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Pain. 2014 May;155(5):944-53. doi: 10.1016/j.pain.2014.01.027. Epub 2014 Feb 3.

Reduced task-induced variations in the distribution of activity across back muscle regions in individuals with low back pain.

Author information

1
Pain Clinic, Center for Anesthesiology, Emergency and Intensive Care Medicine, University Hospital Göttingen, Göttingen, Germany; Department of Neurorehabilitation Engineering, Bernstein Focus Neurotechnology (BFNT) Göttingen, Bernstein Center for Computational Neuroscience, University Medical Center Göttingen, Georg-August University, Göttingen, Germany. Electronic address: deborah.falla@bccn.uni-goettingen.de.
2
Pain Clinic, Center for Anesthesiology, Emergency and Intensive Care Medicine, University Hospital Göttingen, Göttingen, Germany.

Abstract

This study investigated change in the distribution of lumbar erector spinae muscle activity and pressure pain sensitivity across the low back in individuals with low back pain (LBP) and healthy controls. Surface electromyographic (EMG) signals were recorded from multiple locations over the lumbar erector spinae muscle with a 13×5 grid of electrodes from 19 people with chronic nonspecific LBP and 17 control subjects as they performed a repetitive lifting task. The EMG root mean square (RMS) was computed for each location of the grid to form a map of the EMG amplitude distribution. Pressure pain thresholds (PPT) were recorded before and after the lifting task over a similar area of the back. For the control subjects, the EMG RMS progressively increased more in the caudal region of the lumbar erector spinae during the repetitive task, resulting in a shift in the distribution of muscle activity. In contrast, the distribution of muscle activity remained unaltered in the LBP group despite an overall increase in EMG amplitude. PPT was lower in the LBP group after completion of the repetitive task compared to baseline (average across all locations: pre: 268.0±165.9 kPa; post: 242.0±166.7 kPa), whereas no change in PPT over time was observed for the control group (320.1±162.1 kPa; post: 322.0±179.5 kPa). The results demonstrate that LBP alters the normal adaptation of lumbar erector spinae muscle activity to exercise, which occurs in the presence of exercise-induced hyperalgesia. Reduced variability of muscle activity may have important implications for the provocation and recurrence of LBP due to repetitive tasks.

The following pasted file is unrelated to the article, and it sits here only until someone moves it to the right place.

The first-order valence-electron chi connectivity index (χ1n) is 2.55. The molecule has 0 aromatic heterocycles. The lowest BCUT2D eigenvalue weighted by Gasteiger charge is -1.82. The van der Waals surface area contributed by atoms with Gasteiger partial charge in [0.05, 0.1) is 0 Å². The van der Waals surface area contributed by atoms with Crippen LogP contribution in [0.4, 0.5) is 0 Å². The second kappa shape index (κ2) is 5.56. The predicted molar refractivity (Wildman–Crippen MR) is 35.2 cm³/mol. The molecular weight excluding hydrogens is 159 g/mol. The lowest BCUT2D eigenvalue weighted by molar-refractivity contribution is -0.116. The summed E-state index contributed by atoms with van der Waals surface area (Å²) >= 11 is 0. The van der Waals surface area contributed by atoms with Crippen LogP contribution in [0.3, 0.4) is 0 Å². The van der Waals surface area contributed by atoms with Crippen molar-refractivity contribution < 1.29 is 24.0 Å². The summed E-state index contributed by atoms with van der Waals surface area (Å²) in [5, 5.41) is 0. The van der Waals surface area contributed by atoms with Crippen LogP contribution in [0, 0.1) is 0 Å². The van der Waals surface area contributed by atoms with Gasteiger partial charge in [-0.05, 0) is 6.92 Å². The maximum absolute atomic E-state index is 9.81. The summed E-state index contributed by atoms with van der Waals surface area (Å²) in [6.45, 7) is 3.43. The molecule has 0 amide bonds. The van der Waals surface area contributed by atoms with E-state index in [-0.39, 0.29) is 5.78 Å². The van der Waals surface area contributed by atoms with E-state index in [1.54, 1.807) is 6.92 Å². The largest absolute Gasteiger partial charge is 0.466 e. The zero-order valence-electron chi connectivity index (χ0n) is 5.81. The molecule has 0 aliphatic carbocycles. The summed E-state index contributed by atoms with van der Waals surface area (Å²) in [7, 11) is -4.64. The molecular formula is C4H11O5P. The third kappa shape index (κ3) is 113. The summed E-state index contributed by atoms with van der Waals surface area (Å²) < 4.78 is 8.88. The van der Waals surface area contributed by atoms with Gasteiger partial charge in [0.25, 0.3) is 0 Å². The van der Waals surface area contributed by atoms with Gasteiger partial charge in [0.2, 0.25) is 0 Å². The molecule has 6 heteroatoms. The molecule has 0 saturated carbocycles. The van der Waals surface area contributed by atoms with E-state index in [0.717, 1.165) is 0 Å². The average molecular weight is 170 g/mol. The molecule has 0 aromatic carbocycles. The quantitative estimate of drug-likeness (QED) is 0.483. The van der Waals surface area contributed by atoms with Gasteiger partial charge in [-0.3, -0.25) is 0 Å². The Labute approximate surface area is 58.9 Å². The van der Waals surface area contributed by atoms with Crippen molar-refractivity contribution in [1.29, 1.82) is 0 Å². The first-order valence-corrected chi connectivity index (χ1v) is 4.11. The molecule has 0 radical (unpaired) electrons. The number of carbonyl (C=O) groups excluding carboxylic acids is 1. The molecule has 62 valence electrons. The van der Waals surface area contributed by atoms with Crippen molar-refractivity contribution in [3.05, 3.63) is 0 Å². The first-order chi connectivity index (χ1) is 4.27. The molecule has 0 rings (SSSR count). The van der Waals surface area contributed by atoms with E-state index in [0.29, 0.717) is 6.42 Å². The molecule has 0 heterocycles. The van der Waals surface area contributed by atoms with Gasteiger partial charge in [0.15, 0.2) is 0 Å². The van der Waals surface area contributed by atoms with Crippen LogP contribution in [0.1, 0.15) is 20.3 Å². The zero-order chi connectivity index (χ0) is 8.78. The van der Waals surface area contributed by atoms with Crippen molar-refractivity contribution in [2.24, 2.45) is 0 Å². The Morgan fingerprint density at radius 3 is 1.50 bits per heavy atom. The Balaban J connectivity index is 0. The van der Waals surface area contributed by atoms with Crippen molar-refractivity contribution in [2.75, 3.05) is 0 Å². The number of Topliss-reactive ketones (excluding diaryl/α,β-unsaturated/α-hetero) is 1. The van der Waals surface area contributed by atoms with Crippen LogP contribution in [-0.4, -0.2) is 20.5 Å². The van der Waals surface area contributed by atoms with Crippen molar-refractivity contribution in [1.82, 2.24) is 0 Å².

KEYWORDS:

Exercise; Low back pain; Multichannel EMG; Pressure pain threshold

PMID:
24502841
DOI:
10.1016/j.pain.2014.01.027
[Indexed for MEDLINE]

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